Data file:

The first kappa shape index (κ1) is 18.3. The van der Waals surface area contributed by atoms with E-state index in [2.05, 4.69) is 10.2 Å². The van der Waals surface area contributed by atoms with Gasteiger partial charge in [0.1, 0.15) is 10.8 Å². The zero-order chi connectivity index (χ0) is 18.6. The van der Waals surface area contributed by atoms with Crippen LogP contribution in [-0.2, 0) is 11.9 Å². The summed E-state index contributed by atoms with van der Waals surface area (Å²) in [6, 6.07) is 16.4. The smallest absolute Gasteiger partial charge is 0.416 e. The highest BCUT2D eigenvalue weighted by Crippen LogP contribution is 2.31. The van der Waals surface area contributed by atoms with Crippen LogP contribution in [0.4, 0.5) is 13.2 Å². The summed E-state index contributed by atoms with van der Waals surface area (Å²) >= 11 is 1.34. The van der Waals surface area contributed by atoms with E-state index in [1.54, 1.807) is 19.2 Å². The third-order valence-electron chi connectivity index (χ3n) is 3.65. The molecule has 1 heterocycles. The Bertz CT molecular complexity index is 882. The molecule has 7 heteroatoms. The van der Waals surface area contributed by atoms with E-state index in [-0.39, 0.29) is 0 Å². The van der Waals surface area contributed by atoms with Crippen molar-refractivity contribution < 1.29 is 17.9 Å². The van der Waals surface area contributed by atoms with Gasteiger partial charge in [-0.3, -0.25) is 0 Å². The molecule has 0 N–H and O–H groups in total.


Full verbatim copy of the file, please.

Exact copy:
The first kappa shape index (κ1) is 18.3. The van der Waals surface area contributed by atoms with E-state index in [2.05, 4.69) is 10.2 Å². The van der Waals surface area contributed by atoms with Gasteiger partial charge in [0.1, 0.15) is 10.8 Å². The zero-order chi connectivity index (χ0) is 18.6. The van der Waals surface area contributed by atoms with Crippen LogP contribution in [-0.2, 0) is 11.9 Å². The summed E-state index contributed by atoms with van der Waals surface area (Å²) in [6, 6.07) is 16.4. The smallest absolute Gasteiger partial charge is 0.416 e. The highest BCUT2D eigenvalue weighted by Crippen LogP contribution is 2.31. The van der Waals surface area contributed by atoms with Crippen LogP contribution in [0.4, 0.5) is 13.2 Å². The summed E-state index contributed by atoms with van der Waals surface area (Å²) >= 11 is 1.34. The van der Waals surface area contributed by atoms with E-state index in [1.54, 1.807) is 19.2 Å². The third-order valence-electron chi connectivity index (χ3n) is 3.65. The molecule has 1 heterocycles. The Bertz CT molecular complexity index is 882. The molecule has 7 heteroatoms. The van der Waals surface area contributed by atoms with E-state index in [-0.39, 0.29) is 0 Å². The van der Waals surface area contributed by atoms with Crippen molar-refractivity contribution < 1.29 is 17.9 Å². The van der Waals surface area contributed by atoms with Gasteiger partial charge in [-0.3, -0.25) is 0 Å². The molecule has 0 N–H and O–H groups in total.